Ever since WalMart decided to increase its minimum wage and then give all employees a 2% pay raise, it has been forced to slash guidance and move forward with mass layoffs in order to cut costs (it had to offset the multi-billion dollar short-term PR investment somehow). The next phase of the cost cutting efforts will now be to replace workers with drones.
At a recent demonstration of how a drone will be utilized in WalMart distribution centers, it was noted that the drones could help catalog in as little as a day what it now takes employees about a month to accomplish.
From the NYT
Walmart, the country’s largest retailer, is testing the use of flying drones to handle inventory at its large warehouses, which supply the thousands of Walmart stores throughout the nation. In six to nine months, the company said, the machines may be used in one or more of its distribution centers.
At a demonstration on Thursday at a dry goods distribution center here, a drone moved up and down an aisle packed nearly to the ceiling with boxes, taking 30 images per second. Shekar Natarajan, the vice president of last mile and emerging science, explained that the machines could help catalog in as little as a day what now takes employees about a month.
Walmart applied to the Federal Aviation Administration for permission to begin testing drones last year.
Walmart workers now manually scan pallets of goods with hand-held scanning devices. The drone’s methodical, vertical movements would essentially mimic the path of a person in a forklift who might be inspecting labels and inventory.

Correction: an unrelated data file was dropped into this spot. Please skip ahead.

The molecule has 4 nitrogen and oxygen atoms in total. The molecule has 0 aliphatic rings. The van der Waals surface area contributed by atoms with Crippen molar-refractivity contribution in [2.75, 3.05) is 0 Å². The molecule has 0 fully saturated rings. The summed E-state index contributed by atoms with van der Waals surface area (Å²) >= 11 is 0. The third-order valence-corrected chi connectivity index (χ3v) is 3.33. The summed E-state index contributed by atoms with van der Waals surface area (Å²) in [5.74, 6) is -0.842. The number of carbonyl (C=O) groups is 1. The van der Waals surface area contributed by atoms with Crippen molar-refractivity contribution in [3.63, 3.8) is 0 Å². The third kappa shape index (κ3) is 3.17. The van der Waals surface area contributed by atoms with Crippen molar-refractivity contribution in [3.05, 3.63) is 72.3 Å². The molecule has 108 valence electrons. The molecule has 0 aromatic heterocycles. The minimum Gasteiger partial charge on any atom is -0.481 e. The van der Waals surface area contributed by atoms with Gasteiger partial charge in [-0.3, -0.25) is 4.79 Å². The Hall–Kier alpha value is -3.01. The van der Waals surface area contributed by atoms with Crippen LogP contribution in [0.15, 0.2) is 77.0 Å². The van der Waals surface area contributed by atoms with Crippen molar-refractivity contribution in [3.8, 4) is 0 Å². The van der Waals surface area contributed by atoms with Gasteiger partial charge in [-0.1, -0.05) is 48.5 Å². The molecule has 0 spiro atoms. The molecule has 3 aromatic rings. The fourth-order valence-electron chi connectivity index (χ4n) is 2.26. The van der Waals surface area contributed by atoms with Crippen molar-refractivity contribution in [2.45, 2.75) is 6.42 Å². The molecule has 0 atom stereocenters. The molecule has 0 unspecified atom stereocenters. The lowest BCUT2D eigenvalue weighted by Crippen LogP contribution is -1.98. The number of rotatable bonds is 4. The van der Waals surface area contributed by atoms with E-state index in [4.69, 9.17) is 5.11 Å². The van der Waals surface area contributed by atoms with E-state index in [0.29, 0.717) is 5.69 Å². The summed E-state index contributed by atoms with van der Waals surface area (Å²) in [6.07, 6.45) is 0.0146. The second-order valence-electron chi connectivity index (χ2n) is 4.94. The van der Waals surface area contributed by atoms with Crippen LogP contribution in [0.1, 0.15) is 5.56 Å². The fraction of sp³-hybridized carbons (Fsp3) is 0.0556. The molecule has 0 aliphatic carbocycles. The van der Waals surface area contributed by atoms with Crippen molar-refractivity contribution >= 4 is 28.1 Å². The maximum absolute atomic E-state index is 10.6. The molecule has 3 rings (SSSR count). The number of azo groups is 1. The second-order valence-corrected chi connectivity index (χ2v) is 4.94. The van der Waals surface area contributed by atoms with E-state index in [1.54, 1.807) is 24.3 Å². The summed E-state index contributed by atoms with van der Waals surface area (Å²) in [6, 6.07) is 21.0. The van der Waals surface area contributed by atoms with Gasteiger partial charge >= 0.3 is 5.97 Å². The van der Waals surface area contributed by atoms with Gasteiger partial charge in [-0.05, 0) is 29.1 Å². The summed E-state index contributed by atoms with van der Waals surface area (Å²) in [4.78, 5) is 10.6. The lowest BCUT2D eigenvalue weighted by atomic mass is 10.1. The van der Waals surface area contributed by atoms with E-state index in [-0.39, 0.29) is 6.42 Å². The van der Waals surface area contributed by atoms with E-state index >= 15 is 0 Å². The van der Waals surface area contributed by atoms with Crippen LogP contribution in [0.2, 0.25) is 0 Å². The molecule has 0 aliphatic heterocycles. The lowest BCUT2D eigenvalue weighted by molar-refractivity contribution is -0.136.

While a Walmart employee may handle the drone, the technology could “potentially” mean fewer workers would be needed to take stock or replace missing items, Lorenzo Lopez, a spokesman, said. Mr. Lopez emphasized that those workers could be deployed in other areas of the warehouse.
Deployed to "other areas" meaning the unemployment office.
As we noted above, the drive to cut costs, despite what the company line may be on it, is driving WalMart to find more efficient ways to do things in order to stay competitive in an already difficult space.
The test is occurring as Walmart is under intense pressure to grow amid an onslaught of low-cost competition, particularly from Amazon, the online shopping giant. Walmart has committed to spending $2.7 billion on labor, technology and other investments, including improving its website and e-commerce business. Last quarter, Walmart beat expectations with $115.9 billion in revenue, but even Doug McMillon, its president and chief executive, acknowledged that the 7 percent growth of Walmart’s e-commerce business was “too slow.”
WalMart operates 190 distribution centers in the United States, and each one services 100 to 150 stores according to the NYT - that's a lot of future cost savings to be had after the drone systems are firmly in place.
As a reminder, if keeping up with Amazon is one of the strategic goals that WalMart has for itself, the company is nearly 3 years behind on the drones.